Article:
“I have a roll of cotton duck kicking around here,” B— asked. “Can I just duct tape a big piece of that to a piece of plywood and put a few coats of acrylic gesso on it? Should I leave a few inches raw around the edge in case it comes out decent, so I can mount it on a stretcher?”
B— needs to know whether her fabric is unshrunk and unsized, or loomstate. Standard sewing fabric won't work. The gesso is meant to shrink the fabric into tautness. Duct tape isn’t designed for that strong pulling stress and will leave a sticky residue. Instead, use staples. Stretcher frames are designed for this process, so it's easiest to stretch canvas on them, although it can be done over plywood.
She could also buy already-primed linen or canvas. This is easily stapled or taped to a board because the shrinking is done. This is especially handy for class assignments or practicing chip shots.
It’s generally cheaper to buy small canvases and canvasboards than make them yourself. Only when you get to larger sizes, or you want to paint on linen, does DIY becomes a practical option.
Stretcher bars are designed to float with atmospheric changes, hence the little wooden “keys” that come with them. There is no benefit in locking down the corners by screwing them together. When it shrinks, a big sheet of loom-state linen or canvas is going to pull the stretchers into compliance. That’s why the grain matters.
The weft in fabric (horizontal threads) isn’t always perfectly perpendicular to the warp (vertical threads). The only true straight-edge in fabric is the selvage edge. You want to cut along the grain, but you can’t just assume the weft threads are perpendicular to the selvage.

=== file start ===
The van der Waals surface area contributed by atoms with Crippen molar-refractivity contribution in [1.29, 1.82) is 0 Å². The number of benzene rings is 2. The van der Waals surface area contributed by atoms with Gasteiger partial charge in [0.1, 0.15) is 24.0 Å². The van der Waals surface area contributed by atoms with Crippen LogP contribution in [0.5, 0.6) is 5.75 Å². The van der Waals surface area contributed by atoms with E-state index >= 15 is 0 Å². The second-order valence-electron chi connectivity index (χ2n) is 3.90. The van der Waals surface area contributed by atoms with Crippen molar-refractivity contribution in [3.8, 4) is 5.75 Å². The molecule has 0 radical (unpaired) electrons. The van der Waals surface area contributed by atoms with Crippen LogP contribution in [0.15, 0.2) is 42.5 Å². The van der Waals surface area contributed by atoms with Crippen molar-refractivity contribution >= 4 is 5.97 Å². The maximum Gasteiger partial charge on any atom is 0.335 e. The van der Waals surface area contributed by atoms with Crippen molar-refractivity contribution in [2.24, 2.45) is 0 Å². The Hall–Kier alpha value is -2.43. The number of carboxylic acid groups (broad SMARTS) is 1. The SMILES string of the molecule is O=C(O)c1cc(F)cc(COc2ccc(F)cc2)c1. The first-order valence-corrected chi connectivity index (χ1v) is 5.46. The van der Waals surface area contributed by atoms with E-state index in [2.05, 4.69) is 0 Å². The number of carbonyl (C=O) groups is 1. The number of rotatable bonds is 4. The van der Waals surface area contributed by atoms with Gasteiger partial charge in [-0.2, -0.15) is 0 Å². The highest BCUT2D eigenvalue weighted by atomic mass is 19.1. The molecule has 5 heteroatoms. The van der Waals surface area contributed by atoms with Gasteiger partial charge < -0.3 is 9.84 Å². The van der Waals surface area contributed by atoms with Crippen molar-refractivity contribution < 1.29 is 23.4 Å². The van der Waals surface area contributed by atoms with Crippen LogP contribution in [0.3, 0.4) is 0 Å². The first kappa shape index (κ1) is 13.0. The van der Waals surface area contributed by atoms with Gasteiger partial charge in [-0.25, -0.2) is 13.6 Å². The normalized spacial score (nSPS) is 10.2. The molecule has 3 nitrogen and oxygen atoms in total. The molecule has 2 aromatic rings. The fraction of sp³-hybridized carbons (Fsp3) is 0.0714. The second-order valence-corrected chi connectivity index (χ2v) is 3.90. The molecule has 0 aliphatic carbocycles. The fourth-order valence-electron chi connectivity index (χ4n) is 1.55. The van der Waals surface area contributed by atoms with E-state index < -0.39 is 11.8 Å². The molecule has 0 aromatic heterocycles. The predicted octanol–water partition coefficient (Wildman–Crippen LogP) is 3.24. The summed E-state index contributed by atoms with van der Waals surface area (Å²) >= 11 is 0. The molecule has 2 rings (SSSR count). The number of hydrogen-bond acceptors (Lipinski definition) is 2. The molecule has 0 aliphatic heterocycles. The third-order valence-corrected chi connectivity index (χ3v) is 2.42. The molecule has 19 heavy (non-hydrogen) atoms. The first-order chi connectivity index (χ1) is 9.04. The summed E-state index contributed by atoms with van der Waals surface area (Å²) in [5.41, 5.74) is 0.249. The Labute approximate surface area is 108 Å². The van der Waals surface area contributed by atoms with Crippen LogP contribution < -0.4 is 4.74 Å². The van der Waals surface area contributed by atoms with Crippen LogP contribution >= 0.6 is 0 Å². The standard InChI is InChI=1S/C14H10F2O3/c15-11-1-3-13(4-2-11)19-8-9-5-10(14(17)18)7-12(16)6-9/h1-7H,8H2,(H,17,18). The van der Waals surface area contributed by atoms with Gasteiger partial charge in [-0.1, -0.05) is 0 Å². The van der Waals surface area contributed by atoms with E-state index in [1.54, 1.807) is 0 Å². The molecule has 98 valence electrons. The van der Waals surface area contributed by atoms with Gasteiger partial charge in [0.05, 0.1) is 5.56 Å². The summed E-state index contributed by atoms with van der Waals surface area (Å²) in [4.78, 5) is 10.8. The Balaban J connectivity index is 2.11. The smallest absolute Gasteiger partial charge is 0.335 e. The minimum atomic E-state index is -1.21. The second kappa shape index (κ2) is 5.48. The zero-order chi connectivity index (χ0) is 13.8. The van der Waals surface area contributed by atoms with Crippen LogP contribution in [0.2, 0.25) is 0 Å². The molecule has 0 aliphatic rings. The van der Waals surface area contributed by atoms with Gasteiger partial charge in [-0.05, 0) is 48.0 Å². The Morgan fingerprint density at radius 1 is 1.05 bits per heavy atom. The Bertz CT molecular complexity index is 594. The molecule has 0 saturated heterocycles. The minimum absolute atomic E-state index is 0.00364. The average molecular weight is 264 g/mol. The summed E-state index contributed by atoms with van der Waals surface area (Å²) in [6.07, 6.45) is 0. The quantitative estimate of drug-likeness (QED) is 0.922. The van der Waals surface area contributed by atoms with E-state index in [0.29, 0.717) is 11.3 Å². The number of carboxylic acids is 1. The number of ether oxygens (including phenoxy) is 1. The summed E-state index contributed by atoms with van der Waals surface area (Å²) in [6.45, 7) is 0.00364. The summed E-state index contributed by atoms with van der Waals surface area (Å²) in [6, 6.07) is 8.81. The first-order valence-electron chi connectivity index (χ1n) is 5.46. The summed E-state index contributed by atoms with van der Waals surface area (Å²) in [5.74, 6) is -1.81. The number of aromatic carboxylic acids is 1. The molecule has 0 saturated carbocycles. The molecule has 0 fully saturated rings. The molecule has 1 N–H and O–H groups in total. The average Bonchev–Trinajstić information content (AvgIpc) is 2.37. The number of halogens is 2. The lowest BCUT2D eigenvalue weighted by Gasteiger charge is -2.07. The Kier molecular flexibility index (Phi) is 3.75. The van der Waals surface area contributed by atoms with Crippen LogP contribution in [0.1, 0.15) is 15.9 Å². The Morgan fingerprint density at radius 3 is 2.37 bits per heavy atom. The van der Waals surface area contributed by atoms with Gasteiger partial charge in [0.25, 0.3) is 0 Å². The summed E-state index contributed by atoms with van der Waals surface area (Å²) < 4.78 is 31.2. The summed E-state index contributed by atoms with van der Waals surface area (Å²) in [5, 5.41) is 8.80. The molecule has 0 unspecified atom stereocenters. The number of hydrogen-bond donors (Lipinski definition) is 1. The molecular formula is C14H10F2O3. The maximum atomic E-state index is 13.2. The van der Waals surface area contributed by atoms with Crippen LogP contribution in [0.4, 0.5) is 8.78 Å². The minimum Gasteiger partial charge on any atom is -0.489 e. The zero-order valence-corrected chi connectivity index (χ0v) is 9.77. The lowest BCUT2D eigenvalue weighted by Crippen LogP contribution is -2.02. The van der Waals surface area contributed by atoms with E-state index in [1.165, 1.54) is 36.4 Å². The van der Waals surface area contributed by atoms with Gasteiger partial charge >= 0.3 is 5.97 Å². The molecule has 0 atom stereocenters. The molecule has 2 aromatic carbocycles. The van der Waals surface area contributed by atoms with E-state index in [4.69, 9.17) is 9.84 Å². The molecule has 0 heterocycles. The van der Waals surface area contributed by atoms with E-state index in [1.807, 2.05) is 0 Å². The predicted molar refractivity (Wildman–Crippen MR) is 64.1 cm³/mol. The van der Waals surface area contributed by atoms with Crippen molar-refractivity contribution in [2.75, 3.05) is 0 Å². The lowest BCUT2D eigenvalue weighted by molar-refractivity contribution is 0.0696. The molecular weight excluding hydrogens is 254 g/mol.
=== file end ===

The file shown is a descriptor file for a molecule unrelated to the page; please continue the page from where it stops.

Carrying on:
If it’s out of true, fabric will bag when folded selvage-to-selvage. You can easily square it off with the help of a friend. Fold the fabric in half along the vertical. Grasping each corner firmly, tug diagonally in alternating directions. Eventually, the fabric will square off and fall true. The ends might be cockeyed; ignore them.
Although dressmakers and quilters might use water or steam in this step, you can’t. It will shrink the fabric.
Once you’re certain the fabric is squared off, fold it in quarters. The creases will be your stapling guides.
Mark each stretcher bar’s midpoint with pencil. Line the creases up with these pencil marks, and your canvas will pull tightly on the square. Your first set of staples should be across the middle of the canvas on the warp. They should be hand-tight, no tighter. Next, staple the vertical midpoints. These four staples should all be hand-tight, without cupping around the staples, and the corners of your canvas should be square. If these four staples yield a straight cross at the right tension, the rest of the canvas will line up true.
From here use canvas pliers or your hand to pull the canvas tight but not taut. Work out from the center of each side, adding one staple and then rotating the canvas. The goal isn’t to tighten the fabric as taut as you can; the goal is to tighten it as evenly as you can. Watch the fabric grain as you go; if it’s out of line, you’ve messed something up.
Applying the gesso is easy; just keep it light and even. I use a small piece of ¼” plywood as a strigil rather than a brush; it’s faster and more effective. Make sure the gesso goes around the sides of your canvas. Don’t dilute; good gesso is already the proper thickness.